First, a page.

Schwarzenegger's $8 Million Conflict of Interest

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Arnold Schwarzenegger hasn't developed a great reputation for separating state business from his political fundraising efforts.

Now, he's having trouble clearly distinguishing between the public interest and his personal fundraising efforts. He recently vetoed a bill focused on regulating dietary supplements, and an $8 million deal he has to consult with the publisher of Flex and Muscle & Fitness magazines. He also serves as an "editor" and writes columns. Both magazines rely on the supplement industry for much of their ad revenue.

I can't prove that the Guv-a-karten Cop (putting a new polish on "Guvenator") vetoed the bill specifically because of his contract with the magazine publisher, but I strongly believe that citizens of California do have a real reason to be concerned about their chief executive's ability to remain impartial, or focused on their best interest, while he is being paid $8 million by any private company.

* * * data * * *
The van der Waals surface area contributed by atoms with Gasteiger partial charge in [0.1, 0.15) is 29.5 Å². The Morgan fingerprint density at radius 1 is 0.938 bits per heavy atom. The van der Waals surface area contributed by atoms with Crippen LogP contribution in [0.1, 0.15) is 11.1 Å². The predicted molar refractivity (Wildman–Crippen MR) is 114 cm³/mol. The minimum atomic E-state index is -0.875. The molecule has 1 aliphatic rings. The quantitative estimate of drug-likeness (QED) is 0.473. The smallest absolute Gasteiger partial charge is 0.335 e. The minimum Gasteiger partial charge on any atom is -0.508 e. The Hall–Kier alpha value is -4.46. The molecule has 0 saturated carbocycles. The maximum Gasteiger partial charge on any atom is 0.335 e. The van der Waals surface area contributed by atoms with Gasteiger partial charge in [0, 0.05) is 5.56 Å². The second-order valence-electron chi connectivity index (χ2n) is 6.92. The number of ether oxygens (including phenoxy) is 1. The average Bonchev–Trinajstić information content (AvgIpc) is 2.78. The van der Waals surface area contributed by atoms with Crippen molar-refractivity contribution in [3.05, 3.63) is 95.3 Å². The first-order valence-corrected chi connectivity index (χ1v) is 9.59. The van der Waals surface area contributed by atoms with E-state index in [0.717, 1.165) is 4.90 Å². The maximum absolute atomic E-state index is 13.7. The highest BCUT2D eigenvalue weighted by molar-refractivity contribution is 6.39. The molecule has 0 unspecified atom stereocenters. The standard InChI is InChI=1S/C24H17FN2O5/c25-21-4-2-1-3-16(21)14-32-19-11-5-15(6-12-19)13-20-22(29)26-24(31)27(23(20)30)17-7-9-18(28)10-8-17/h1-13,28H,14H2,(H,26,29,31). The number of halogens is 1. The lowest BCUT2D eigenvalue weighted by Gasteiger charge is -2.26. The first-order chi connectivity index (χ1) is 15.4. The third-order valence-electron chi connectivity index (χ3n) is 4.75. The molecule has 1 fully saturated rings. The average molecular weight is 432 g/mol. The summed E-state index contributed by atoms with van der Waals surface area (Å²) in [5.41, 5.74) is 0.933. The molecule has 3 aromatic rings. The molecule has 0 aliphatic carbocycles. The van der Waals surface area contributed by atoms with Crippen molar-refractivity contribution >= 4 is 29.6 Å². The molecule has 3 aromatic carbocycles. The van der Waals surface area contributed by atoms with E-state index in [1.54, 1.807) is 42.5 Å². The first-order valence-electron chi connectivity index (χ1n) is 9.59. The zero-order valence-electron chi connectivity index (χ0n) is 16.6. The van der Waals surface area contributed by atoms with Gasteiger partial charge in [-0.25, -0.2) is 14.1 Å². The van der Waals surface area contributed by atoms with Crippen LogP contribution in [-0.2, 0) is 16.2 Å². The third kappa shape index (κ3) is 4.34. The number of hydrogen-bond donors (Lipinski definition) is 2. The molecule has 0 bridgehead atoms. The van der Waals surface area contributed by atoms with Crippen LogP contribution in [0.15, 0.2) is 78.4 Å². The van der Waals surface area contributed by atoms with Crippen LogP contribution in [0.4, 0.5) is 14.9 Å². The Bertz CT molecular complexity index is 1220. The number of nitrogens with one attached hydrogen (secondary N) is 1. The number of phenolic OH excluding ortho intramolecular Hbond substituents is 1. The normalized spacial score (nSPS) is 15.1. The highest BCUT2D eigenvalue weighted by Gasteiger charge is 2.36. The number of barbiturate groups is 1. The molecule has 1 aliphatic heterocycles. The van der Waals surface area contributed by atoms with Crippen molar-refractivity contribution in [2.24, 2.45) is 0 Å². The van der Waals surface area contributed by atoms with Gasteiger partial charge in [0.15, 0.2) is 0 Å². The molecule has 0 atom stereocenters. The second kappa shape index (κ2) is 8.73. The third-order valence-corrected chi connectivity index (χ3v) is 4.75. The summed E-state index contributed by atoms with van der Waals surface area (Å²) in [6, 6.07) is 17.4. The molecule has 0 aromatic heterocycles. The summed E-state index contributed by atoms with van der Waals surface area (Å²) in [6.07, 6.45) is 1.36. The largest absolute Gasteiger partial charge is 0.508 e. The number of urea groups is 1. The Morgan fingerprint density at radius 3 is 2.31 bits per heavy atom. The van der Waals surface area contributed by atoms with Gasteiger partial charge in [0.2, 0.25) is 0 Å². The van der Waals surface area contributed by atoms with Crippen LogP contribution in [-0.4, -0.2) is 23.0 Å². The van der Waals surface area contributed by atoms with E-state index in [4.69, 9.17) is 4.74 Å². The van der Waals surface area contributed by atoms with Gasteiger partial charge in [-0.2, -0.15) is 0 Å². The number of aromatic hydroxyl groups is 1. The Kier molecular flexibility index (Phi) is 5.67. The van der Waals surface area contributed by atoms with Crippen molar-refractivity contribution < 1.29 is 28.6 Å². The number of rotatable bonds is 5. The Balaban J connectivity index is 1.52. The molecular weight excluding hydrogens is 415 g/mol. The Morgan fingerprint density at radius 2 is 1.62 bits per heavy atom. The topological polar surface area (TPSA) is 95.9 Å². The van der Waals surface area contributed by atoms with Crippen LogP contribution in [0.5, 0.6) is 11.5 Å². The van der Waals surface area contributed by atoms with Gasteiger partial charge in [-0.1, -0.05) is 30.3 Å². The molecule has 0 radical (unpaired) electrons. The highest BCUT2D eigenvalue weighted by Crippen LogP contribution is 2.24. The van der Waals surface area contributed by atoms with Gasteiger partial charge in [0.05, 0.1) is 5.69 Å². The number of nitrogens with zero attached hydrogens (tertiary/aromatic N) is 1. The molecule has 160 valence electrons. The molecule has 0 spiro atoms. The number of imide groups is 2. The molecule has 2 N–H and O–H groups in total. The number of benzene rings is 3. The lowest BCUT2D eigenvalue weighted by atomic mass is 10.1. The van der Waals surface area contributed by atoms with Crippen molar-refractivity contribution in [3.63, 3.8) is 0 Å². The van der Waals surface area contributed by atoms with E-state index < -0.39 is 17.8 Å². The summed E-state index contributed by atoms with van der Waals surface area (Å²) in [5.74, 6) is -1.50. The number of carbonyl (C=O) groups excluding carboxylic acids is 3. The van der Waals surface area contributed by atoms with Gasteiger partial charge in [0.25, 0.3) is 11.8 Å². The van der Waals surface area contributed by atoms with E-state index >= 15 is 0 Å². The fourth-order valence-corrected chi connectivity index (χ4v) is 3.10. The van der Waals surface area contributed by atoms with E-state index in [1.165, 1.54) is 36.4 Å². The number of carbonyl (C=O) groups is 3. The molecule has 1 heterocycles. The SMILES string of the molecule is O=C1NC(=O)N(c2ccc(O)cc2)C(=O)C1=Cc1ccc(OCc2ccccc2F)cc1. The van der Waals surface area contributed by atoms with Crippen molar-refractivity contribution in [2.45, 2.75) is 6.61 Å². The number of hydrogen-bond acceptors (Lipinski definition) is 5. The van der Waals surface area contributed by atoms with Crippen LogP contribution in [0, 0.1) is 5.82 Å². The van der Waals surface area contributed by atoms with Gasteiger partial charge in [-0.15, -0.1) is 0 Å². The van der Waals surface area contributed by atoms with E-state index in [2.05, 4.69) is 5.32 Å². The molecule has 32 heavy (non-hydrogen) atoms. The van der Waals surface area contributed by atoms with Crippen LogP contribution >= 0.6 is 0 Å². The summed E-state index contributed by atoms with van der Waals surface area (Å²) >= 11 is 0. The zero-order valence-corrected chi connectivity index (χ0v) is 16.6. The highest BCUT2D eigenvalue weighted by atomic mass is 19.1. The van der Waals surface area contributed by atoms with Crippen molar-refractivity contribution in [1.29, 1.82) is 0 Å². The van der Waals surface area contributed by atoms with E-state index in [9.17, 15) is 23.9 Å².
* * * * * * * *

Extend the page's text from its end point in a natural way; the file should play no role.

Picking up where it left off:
From an action movie star who complains about teachers, nurses and janitors, this interest seems particularly "special."

On a sidenote, you'd expect that one positive by-product of electing an out-of-touch, multimillionaire ideologue was that he couldn't be bought. Alas, not even that small respite can be offered to our West Coast friends.

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